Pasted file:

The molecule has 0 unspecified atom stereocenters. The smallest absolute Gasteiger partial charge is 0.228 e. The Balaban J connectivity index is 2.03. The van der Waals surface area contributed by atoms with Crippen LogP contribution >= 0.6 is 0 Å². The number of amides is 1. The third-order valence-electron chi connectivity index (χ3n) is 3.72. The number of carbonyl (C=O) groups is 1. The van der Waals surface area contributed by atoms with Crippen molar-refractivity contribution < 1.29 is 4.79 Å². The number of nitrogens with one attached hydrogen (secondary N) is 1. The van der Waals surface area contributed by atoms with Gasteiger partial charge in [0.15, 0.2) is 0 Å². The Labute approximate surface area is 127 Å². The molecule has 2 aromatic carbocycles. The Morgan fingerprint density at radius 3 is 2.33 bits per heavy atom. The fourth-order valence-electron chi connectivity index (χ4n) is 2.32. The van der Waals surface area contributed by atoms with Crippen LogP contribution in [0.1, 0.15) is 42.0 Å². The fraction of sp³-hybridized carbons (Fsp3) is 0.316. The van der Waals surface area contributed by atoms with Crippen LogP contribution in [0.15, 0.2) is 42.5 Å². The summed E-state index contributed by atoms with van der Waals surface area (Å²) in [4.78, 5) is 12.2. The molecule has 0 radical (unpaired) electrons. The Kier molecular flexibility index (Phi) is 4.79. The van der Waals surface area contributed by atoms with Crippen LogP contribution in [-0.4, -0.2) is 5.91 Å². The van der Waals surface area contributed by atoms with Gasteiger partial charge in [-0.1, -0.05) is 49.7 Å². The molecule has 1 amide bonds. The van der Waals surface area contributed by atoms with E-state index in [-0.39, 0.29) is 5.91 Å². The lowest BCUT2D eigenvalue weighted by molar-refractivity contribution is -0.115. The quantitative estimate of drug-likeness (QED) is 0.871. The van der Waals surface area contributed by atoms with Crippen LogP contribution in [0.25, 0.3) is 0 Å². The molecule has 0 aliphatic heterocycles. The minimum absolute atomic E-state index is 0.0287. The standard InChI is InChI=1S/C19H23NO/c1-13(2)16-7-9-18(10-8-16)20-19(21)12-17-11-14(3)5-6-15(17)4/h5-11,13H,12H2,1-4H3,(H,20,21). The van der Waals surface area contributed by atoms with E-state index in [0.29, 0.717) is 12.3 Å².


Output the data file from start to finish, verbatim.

The molecule has 0 unspecified atom stereocenters. The smallest absolute Gasteiger partial charge is 0.228 e. The Balaban J connectivity index is 2.03. The van der Waals surface area contributed by atoms with Crippen LogP contribution >= 0.6 is 0 Å². The number of amides is 1. The third-order valence-electron chi connectivity index (χ3n) is 3.72. The number of carbonyl (C=O) groups is 1. The van der Waals surface area contributed by atoms with Crippen molar-refractivity contribution < 1.29 is 4.79 Å². The number of nitrogens with one attached hydrogen (secondary N) is 1. The van der Waals surface area contributed by atoms with Gasteiger partial charge in [0.15, 0.2) is 0 Å². The Labute approximate surface area is 127 Å². The molecule has 2 aromatic carbocycles. The Morgan fingerprint density at radius 3 is 2.33 bits per heavy atom. The fourth-order valence-electron chi connectivity index (χ4n) is 2.32. The van der Waals surface area contributed by atoms with Crippen LogP contribution in [0.1, 0.15) is 42.0 Å². The fraction of sp³-hybridized carbons (Fsp3) is 0.316. The van der Waals surface area contributed by atoms with Crippen LogP contribution in [0.15, 0.2) is 42.5 Å². The summed E-state index contributed by atoms with van der Waals surface area (Å²) in [4.78, 5) is 12.2. The molecule has 0 radical (unpaired) electrons. The Kier molecular flexibility index (Phi) is 4.79. The van der Waals surface area contributed by atoms with Crippen LogP contribution in [-0.4, -0.2) is 5.91 Å². The van der Waals surface area contributed by atoms with Gasteiger partial charge in [-0.1, -0.05) is 49.7 Å². The molecule has 1 amide bonds. The van der Waals surface area contributed by atoms with E-state index in [-0.39, 0.29) is 5.91 Å². The lowest BCUT2D eigenvalue weighted by molar-refractivity contribution is -0.115. The quantitative estimate of drug-likeness (QED) is 0.871. The van der Waals surface area contributed by atoms with Crippen LogP contribution in [0.25, 0.3) is 0 Å². The molecule has 0 aliphatic heterocycles. The minimum absolute atomic E-state index is 0.0287. The standard InChI is InChI=1S/C19H23NO/c1-13(2)16-7-9-18(10-8-16)20-19(21)12-17-11-14(3)5-6-15(17)4/h5-11,13H,12H2,1-4H3,(H,20,21). The van der Waals surface area contributed by atoms with E-state index in [0.29, 0.717) is 12.3 Å².